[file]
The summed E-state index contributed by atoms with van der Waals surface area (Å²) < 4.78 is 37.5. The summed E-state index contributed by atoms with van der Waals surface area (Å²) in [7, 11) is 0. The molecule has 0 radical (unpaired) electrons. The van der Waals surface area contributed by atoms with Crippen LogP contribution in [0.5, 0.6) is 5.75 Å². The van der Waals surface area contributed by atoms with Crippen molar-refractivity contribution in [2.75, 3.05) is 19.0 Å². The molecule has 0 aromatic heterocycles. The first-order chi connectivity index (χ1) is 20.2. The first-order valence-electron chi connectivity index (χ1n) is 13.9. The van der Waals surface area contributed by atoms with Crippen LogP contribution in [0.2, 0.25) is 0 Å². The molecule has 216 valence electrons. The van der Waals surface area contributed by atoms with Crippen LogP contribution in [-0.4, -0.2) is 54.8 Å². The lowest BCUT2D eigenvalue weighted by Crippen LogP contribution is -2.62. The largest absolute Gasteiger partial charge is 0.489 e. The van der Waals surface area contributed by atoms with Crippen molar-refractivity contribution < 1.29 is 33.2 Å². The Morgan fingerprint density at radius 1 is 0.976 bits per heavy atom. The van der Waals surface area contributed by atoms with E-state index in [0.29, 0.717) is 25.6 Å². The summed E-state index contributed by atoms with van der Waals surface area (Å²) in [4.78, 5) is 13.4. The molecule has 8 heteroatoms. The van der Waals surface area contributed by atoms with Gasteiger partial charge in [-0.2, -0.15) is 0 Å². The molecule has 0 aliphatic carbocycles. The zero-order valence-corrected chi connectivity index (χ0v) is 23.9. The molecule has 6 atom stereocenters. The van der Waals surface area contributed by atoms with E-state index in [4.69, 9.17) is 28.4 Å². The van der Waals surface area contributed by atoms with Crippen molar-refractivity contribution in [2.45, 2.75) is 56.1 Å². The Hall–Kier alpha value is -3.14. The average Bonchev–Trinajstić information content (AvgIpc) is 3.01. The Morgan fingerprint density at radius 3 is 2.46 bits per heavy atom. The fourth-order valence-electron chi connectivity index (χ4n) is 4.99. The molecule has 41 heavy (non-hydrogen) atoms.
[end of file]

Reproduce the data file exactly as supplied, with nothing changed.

The summed E-state index contributed by atoms with van der Waals surface area (Å²) < 4.78 is 37.5. The summed E-state index contributed by atoms with van der Waals surface area (Å²) in [7, 11) is 0. The molecule has 0 radical (unpaired) electrons. The van der Waals surface area contributed by atoms with Crippen LogP contribution in [0.5, 0.6) is 5.75 Å². The van der Waals surface area contributed by atoms with Crippen molar-refractivity contribution in [2.75, 3.05) is 19.0 Å². The molecule has 0 aromatic heterocycles. The first-order chi connectivity index (χ1) is 20.2. The first-order valence-electron chi connectivity index (χ1n) is 13.9. The van der Waals surface area contributed by atoms with Crippen LogP contribution in [0.2, 0.25) is 0 Å². The molecule has 216 valence electrons. The van der Waals surface area contributed by atoms with Crippen LogP contribution in [-0.4, -0.2) is 54.8 Å². The lowest BCUT2D eigenvalue weighted by Crippen LogP contribution is -2.62. The largest absolute Gasteiger partial charge is 0.489 e. The van der Waals surface area contributed by atoms with Crippen molar-refractivity contribution < 1.29 is 33.2 Å². The Morgan fingerprint density at radius 1 is 0.976 bits per heavy atom. The van der Waals surface area contributed by atoms with E-state index in [0.29, 0.717) is 25.6 Å². The summed E-state index contributed by atoms with van der Waals surface area (Å²) in [4.78, 5) is 13.4. The molecule has 8 heteroatoms. The van der Waals surface area contributed by atoms with Gasteiger partial charge in [-0.2, -0.15) is 0 Å². The molecule has 0 aliphatic carbocycles. The zero-order valence-corrected chi connectivity index (χ0v) is 23.9. The molecule has 6 atom stereocenters. The van der Waals surface area contributed by atoms with E-state index in [4.69, 9.17) is 28.4 Å². The van der Waals surface area contributed by atoms with Crippen molar-refractivity contribution in [2.45, 2.75) is 56.1 Å². The Hall–Kier alpha value is -3.14. The average Bonchev–Trinajstić information content (AvgIpc) is 3.01. The Morgan fingerprint density at radius 3 is 2.46 bits per heavy atom. The fourth-order valence-electron chi connectivity index (χ4n) is 4.99. The molecule has 41 heavy (non-hydrogen) atoms.